Experts say social media partly to blame for increasingly polarizing discourse
The mass shooting in Las Vegas Sunday that left 58 concertgoers dead and hundreds of others injured has kicked off a new and particularly heated round of public political discourse, but lawmakers and experts say the increasingly volatile rhetoric may not be advancing any discussions that end with change.
One recent example left a top-level executive without a job after she posted her opinion about the mass shooting on Facebook.
An attorney for CBS was fired Monday after saying of the victims on Facebook, “I’m actually not even sympathetic bc country music fans often are Republican gun toters.”
Meanwhile, televangelist Pat Robertson was blaming the shooting on disrespect for President Trump, the national anthem, and government institutions.
Harsh words have not only come from the fringes, though. Members of Congress frustrated by legislative paralysis on gun control have also lashed out to a greater degree than in the past.
Rep. Katherine Clark, D-Mass., said Republicans have “blood on their hands” because of donations they take from gun lobbyists. Sen. Chris Murphy, D-Conn., urged Congress to “get of its ass and do something” about the issue.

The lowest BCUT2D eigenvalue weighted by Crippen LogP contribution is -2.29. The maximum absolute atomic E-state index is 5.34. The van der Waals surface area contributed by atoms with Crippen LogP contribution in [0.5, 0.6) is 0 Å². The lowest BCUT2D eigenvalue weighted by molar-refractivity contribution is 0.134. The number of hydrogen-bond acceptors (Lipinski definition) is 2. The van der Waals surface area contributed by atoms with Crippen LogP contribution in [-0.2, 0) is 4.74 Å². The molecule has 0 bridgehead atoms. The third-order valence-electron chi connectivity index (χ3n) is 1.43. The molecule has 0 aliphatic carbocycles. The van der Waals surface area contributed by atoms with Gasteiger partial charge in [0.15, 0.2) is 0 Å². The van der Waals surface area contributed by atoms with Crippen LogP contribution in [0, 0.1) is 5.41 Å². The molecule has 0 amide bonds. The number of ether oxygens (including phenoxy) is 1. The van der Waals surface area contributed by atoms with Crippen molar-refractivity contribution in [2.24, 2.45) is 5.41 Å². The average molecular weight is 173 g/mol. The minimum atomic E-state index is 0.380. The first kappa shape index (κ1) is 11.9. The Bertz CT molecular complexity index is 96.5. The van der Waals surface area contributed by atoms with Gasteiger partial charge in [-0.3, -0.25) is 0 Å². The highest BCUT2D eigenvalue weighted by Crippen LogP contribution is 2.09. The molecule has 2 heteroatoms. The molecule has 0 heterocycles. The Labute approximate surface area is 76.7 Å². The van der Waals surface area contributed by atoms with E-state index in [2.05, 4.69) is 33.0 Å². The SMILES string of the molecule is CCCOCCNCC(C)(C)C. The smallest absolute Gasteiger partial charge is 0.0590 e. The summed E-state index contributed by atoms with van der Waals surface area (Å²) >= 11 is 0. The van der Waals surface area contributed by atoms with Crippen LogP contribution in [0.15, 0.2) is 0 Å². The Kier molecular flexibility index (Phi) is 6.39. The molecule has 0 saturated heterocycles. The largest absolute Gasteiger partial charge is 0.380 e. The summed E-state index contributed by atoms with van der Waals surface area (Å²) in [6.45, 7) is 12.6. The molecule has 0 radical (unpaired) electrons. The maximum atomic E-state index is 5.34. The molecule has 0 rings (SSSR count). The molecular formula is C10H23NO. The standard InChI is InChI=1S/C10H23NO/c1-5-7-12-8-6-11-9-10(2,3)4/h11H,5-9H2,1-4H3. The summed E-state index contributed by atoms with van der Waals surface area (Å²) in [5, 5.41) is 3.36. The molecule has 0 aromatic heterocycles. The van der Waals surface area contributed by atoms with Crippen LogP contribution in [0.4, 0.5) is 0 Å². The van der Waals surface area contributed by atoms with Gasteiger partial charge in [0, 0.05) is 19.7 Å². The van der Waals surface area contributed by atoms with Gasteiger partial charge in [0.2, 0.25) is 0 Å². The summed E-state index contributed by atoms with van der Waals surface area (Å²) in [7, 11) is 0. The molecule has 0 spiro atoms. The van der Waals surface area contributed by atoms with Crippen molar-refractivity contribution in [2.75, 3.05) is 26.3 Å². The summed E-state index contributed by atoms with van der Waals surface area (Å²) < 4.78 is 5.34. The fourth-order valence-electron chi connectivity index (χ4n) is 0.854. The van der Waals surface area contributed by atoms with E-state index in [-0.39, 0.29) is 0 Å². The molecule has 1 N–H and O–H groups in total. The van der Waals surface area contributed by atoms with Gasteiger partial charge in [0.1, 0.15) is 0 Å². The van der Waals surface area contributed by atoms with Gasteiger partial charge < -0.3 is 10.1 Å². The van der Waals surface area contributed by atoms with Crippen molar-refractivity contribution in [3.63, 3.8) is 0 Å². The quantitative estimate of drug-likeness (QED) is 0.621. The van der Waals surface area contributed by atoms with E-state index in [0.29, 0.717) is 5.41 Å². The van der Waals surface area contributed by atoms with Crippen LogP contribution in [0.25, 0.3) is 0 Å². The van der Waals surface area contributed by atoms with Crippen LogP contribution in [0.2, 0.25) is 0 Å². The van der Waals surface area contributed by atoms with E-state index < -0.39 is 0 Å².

Mass shootings and terrorist attacks have inspired similarly extreme statements before from both sides pointing fingers, casting blame, and demanding change in moments of outrage and high emotion.
In the wake of what is now the second deadliest mass shooting in modern U.S. history, the Pulse nightclub attack in June 2016, some liberal activists attempted to hold the Christian right responsible for the violence, and a few radical Christian commentators blamed the LGBT community for the attack on itself.
In recent years, terrorist acts in which the suspects are Muslim often lead to immediate racist and Islamophobic invective from some factions on the right, while violence believed to be perpetrated by right wing extremists sparks similarly ugly rhetoric on the left.
Rep. Tom Rice, R-S.C., said the heated language is unhelpful.